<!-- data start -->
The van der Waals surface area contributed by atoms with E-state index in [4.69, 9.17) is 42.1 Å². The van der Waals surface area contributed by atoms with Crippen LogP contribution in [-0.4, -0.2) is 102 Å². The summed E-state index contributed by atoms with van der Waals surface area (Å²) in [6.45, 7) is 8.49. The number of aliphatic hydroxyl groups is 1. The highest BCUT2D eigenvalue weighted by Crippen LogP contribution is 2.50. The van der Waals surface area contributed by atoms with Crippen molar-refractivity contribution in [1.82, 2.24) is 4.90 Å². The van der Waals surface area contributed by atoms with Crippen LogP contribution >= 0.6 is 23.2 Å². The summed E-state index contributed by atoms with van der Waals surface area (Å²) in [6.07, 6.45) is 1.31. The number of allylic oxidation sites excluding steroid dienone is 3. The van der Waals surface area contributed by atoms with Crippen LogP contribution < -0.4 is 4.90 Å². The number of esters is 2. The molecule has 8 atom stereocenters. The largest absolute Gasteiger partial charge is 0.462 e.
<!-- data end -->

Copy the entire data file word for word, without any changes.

The van der Waals surface area contributed by atoms with E-state index in [4.69, 9.17) is 42.1 Å². The van der Waals surface area contributed by atoms with Crippen LogP contribution in [-0.4, -0.2) is 102 Å². The summed E-state index contributed by atoms with van der Waals surface area (Å²) in [6.45, 7) is 8.49. The number of aliphatic hydroxyl groups is 1. The highest BCUT2D eigenvalue weighted by Crippen LogP contribution is 2.50. The van der Waals surface area contributed by atoms with Crippen molar-refractivity contribution in [1.82, 2.24) is 4.90 Å². The van der Waals surface area contributed by atoms with Crippen LogP contribution >= 0.6 is 23.2 Å². The summed E-state index contributed by atoms with van der Waals surface area (Å²) in [6.07, 6.45) is 1.31. The number of allylic oxidation sites excluding steroid dienone is 3. The van der Waals surface area contributed by atoms with Crippen LogP contribution < -0.4 is 4.90 Å². The number of esters is 2. The molecule has 8 atom stereocenters. The largest absolute Gasteiger partial charge is 0.462 e.